In Dang valley, these seismic national changes are not readily apparent – the region has been controlled by the Maoists for years anyway, and its remoteness gives it a certain insulation from tumult. But times are changing anyway, and perhaps for the better, in part because of the Rural Women’s Development Center and its leader, Aasmani.

She began 15 years ago (just as the valley was first being electrified; now roughly 40% of the people have electricity), organizing small groups of Tharu women (the Tharu are the ethnic minority that live in this part of Nepal) to pool their money and save it – empowering them with a level of financial independence Tharu women never had. For years she was resisted by the men in the community, by the local rebel leaders (who didn’t like seeing money that could have gone to finance their revolution spent on sewing machines and farm animals instead), and even by some of the women themselves. But her proof was in the pudding, as they say, and the success of her savings (and now microfinance lending) groups brought about the birth of more groups, such that everywhere we stopped in Dang valley during our visit Aasmani could tell me about the local women’s group there.

And as these women’s groups expanded in number and size, Aasmani saw the need to expand their mission as well. By the time of my trip, she could show me a literacy group teaching girls to read, a landless-peoples group working for the rights of the very poorest Tharu, groups of younger women talking about safe sex and family planning, and groups of mothers talking about how to tell if your pregnancy is encountering problems and you need to see a trained doctor or nurse. All while the microfinance and savings groups continue to empower the women of Dang.

Now, when the local political leaders encounter Aasmani, they know better than to fight her or disparage her work – instead they bow and honor her by way of currying favor with half the population that she understands better than any of them.

Tuesday, June 17, 2008

Welcome to Dang Valley

I cannot easily describe the extraordinary reception I received upon my arrival in Gorahi, Dang, Nepal. I was there to bestow an honor upon someone else – Aasmani Chaudhary, the inspiring leader of the Rural Women’s Development Center – but the occasion of a visit from an American to this remote part of Nepal (itself a somewhat remote nation, being landlocked and having one side dominated by the Himalayas and the other by wide malarial plains) was sufficient excuse for the local women to organize an impressive social event.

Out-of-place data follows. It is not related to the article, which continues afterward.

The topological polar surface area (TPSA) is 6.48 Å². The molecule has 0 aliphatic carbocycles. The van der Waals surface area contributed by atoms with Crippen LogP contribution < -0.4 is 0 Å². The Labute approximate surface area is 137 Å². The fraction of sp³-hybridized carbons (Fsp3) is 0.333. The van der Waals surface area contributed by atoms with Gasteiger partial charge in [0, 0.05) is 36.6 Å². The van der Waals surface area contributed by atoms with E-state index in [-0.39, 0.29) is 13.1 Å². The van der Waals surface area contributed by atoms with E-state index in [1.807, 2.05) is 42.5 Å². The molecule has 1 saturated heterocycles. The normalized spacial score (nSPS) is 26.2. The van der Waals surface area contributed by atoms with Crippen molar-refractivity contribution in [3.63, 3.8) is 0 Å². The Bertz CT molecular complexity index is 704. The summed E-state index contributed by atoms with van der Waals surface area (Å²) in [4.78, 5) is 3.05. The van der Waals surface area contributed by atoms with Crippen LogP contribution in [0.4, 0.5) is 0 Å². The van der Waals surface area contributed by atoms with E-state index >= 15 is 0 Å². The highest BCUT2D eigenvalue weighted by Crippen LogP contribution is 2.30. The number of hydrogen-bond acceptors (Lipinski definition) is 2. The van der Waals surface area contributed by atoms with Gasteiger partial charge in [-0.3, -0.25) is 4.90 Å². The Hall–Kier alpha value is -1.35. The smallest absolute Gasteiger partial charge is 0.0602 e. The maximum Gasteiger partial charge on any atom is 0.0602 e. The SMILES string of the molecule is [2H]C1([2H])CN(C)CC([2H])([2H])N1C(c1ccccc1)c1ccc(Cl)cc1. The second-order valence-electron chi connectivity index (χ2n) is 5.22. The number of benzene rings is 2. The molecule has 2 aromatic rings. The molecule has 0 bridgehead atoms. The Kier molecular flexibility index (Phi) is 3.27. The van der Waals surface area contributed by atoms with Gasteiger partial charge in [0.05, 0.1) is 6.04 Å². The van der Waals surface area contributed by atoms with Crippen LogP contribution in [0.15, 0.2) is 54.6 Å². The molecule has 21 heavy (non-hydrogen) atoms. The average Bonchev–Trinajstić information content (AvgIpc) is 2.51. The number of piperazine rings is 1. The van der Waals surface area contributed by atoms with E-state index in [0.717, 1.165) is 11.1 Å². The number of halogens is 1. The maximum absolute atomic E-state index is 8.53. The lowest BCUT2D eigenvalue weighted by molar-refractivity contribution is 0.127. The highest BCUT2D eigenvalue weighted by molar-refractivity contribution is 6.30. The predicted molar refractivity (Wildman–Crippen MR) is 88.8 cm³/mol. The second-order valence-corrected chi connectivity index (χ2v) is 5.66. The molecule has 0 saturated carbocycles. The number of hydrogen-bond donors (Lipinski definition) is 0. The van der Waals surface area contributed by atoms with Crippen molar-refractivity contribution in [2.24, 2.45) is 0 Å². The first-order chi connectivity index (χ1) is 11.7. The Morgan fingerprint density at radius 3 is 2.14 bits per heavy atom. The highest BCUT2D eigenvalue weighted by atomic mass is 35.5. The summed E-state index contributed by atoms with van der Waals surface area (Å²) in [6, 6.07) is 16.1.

As our UN vehicle pulled into the street where RWDC is located (after a five-hour drive from the nearest airstrip), we found ourselves staring at somewhere between 200 and 400 local Tharu men and women (mostly women), dressed in their traditional event attire (red and white for women, blue for men), who had been waiting in the drizzle for us to arrive. The women had bouquets and laurel necklaces (think Hawaii), and dishes of a red dust used as a dye – and it was all to properly bedeck their guest (namely, little old me). I walked through a block-long gauntlet of affection, flowers, and dust, only to make it to the doorstep of Aasmani’s organization where the banner welcoming Americans for UNFPA was hanging above a dais and a stage.

Aasmani herself had been the chief organizer of this gathering – a testament to her respect and influence in her community that she could bring so many together in a choreographed manner. And speaking of choreography, what followed for our entertainment and celebration was two hours of traditional dances interspersed with speeches from Aasmani and the UNFPA staff reminding the many who stayed to watch just why we were having this gathering in the first place: because the work Aasmani does is so necessary for the development of a stronger, healthier Dang Valley.

That, after all, was why I was there too, and why we are brining Aasmani to New York in October for our Gala celebrating her work (and the work of two similarly inspiring women from Madagascar and Mexico). I can only hope (but honestly I have my doubts) that we provide her with a reception as awe-inspiring as the one she gave me!

I’ll spare you all the details of the banquet…